The Devil You Know: Rough Drafts

Poor revision, unfairly maligned due to a quirk of human nature!   We beasts prefer prowling on familiar territory, rooting up the same soil with the same scratching of our forelegs.   We know the terrain of a first draft:   the blank page, the tentative start, the discomfort of seeing our brilliant thoughts so diminished in print, the splash of joy when the words come, the adrenaline rush of stumbling onto insights or memories or characters we didn’t know we had, the satisfaction of completion.   We know that landscape and we’re quite attached to it, for good reason–it’s born much fruit and served us well.   The gifts of that first draft are worth cherishing.   And while we may admit the draft is rough, we also know it sparkles in places, and we’re unwilling to diminish that sparkle with the insult of revision.

Lest I discredit the rare genius, there are those who are able to revise in their heads, whose first draft is perfect, complete with layers of insight and meaning.   Those writing prior to the invention of the word processor were forced to economize in their writing process, and I believe were more mentally fit for the task than we sloppy, Microsoft Word-era writers.   I’m willing to concede that occasionally a writer comes along, lucky soul, who is able to draft a multifaceted piece in one go-round.   But they are few and far between.   I’ve yet to meet one.
The rest of us schmucks can’t depend on the brilliance of our being to smoothly translate our thoughts into good literature.

Our first drafts are flawed.   Our attachment makes this difficult to see.   This is the same phenomenon which makes family members, especially parents, miserable critics of our work.   Mom wants to see us succeed too badly; Dad is too worried about what others will think; neither has any objectivity because love and pride and self-consciousness are in the way.   When we look at our first drafts, love and pride and self-consciousness get tangled up in our material.   Even if we recognize the flaws, we’re satisfied.   After all, this is our baby!   (As an aside, the stage of writing my mother is most baffled by is revision.   “Isn’t it good enough yet ?” she asks repeatedly as I spend years revising.)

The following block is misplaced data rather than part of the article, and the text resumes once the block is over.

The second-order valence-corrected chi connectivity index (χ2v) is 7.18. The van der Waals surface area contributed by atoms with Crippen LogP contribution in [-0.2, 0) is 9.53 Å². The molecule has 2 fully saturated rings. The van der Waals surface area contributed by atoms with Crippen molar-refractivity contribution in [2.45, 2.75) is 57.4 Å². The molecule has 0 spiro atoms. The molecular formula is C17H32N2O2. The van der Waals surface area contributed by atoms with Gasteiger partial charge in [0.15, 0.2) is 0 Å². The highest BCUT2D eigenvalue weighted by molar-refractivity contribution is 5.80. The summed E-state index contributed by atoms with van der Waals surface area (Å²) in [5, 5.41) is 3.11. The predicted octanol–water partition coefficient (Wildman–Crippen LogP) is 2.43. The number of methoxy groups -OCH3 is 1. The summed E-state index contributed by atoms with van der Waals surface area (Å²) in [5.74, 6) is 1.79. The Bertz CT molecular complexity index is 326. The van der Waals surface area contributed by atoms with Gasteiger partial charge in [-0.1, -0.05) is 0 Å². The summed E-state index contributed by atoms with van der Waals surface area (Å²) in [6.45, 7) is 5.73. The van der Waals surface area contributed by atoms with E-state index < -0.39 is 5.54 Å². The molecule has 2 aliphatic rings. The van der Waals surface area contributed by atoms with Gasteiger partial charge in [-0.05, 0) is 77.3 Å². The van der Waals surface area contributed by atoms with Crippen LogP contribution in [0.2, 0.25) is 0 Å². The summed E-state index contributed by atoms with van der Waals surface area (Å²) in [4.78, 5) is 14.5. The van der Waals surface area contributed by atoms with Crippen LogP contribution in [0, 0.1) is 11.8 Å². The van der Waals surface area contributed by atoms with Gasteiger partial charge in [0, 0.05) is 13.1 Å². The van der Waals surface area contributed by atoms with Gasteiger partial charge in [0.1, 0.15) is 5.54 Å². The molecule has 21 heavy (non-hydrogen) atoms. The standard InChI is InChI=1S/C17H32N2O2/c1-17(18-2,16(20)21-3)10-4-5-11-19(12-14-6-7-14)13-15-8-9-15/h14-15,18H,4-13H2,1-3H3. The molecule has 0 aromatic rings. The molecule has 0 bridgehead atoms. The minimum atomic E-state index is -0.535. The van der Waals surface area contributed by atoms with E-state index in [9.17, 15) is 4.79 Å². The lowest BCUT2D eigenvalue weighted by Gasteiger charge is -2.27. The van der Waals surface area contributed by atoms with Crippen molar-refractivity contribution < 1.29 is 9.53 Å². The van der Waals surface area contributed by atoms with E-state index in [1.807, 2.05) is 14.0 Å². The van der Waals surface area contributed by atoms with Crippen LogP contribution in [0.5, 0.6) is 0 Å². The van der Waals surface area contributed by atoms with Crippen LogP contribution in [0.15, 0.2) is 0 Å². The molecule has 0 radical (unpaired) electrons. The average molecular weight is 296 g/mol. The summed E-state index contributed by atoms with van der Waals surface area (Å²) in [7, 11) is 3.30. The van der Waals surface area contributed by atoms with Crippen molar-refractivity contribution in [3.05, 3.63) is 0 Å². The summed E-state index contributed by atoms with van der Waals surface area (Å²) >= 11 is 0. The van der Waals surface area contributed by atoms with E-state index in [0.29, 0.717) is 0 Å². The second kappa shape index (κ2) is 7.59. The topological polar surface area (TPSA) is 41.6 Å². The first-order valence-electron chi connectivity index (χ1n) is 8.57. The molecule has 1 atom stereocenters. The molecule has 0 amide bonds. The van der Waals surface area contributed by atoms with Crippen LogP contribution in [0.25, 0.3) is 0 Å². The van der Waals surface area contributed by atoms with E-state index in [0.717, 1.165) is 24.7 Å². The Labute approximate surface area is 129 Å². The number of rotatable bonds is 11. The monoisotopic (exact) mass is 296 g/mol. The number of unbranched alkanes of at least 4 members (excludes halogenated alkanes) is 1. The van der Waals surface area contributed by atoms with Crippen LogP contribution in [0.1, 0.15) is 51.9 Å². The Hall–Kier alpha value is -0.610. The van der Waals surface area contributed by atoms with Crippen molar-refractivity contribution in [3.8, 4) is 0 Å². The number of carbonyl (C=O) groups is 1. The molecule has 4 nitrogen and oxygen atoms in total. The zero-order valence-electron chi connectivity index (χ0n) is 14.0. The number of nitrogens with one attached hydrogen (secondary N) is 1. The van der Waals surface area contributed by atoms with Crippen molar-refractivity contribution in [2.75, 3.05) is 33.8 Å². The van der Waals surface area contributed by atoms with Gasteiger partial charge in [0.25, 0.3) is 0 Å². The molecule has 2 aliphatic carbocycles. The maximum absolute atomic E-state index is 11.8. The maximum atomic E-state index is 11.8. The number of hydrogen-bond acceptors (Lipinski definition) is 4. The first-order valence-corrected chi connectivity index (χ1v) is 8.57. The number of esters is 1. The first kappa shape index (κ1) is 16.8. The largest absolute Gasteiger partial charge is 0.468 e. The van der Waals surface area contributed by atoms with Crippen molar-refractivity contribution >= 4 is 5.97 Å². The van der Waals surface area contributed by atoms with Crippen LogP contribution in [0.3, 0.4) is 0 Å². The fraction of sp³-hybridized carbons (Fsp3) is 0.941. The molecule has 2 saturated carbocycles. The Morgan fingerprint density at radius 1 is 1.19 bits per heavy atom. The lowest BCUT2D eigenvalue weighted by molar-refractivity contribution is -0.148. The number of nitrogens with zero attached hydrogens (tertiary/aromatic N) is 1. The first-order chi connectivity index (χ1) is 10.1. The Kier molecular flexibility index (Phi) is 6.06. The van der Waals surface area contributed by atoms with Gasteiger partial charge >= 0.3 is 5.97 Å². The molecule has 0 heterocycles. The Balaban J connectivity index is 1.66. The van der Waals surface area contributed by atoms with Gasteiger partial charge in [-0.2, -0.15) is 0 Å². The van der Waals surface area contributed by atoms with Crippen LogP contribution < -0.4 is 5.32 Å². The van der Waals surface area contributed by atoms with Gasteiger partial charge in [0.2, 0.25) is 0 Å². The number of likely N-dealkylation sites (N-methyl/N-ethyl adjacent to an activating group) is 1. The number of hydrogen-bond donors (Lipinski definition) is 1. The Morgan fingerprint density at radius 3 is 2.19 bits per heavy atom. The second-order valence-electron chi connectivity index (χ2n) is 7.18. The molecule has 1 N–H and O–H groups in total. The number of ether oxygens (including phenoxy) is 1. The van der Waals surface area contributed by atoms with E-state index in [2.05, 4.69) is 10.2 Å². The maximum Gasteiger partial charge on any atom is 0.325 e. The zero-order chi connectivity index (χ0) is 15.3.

I’ve come to think of writers’ relationship with first drafts as better the devil you know.   Sure, the draft is flawed; sure, it’s only one of a dozen ways to approach this subject; sure, my language is loose in places.   But look at this lovely twist, here at the end!   I couldn’t mess with that by attempting a revision.   Or look at this streak of fine writing, or this brilliant insight!   Or–here’s a fine, devilish trick–do you have any idea how much work I’ve already put into this piece, how much of my heart is already invested?   I couldn’t possibly mess up this draft with revision.

Note how such attachment mires us writers.   Suddenly the great adventure of writing ends.   We put down the pen and file the pages, which then go nowhere.   Or if we send them out to be published, they get rejected and we give up.   But we’ve only scratched the surface of our subject!   There’s so much left to discover, so many more opportunities for growth, so many layers of insight yet to emerge.   Revision scares us because it’s a whole new landscape to explore, and now that we’ve taken one risk with our first draft we prefer to stay put.

But if you save your first draft rather than revising over that file, nothing you’ve written will be lost.   You can always pull out that brilliant sentence and use it again.   The a-ha moment at the end of your rough draft can become the premise of your second draft, and perhaps another a-ha will strike you before you reach the revision’s end.   If a second brilliant sentence comes to you, then your draft has two brilliant sentences and two a-ha’s!   So much is possible.

Thus nonattachment is central to the work of good writing.   Every bit of prose that emerges from our pens is a gift, and rather than hold it tightly we must learn to let it go.   In the mysterious ways of such things, letting go only magnifies rather than diminishes the gifts.   This is the spiritual practice of revision.   If we choose, we can apply the lessons of this practice to our lived lives as well, allowing our very selves to be revised.
–Elizabeth Jarrett Andrew

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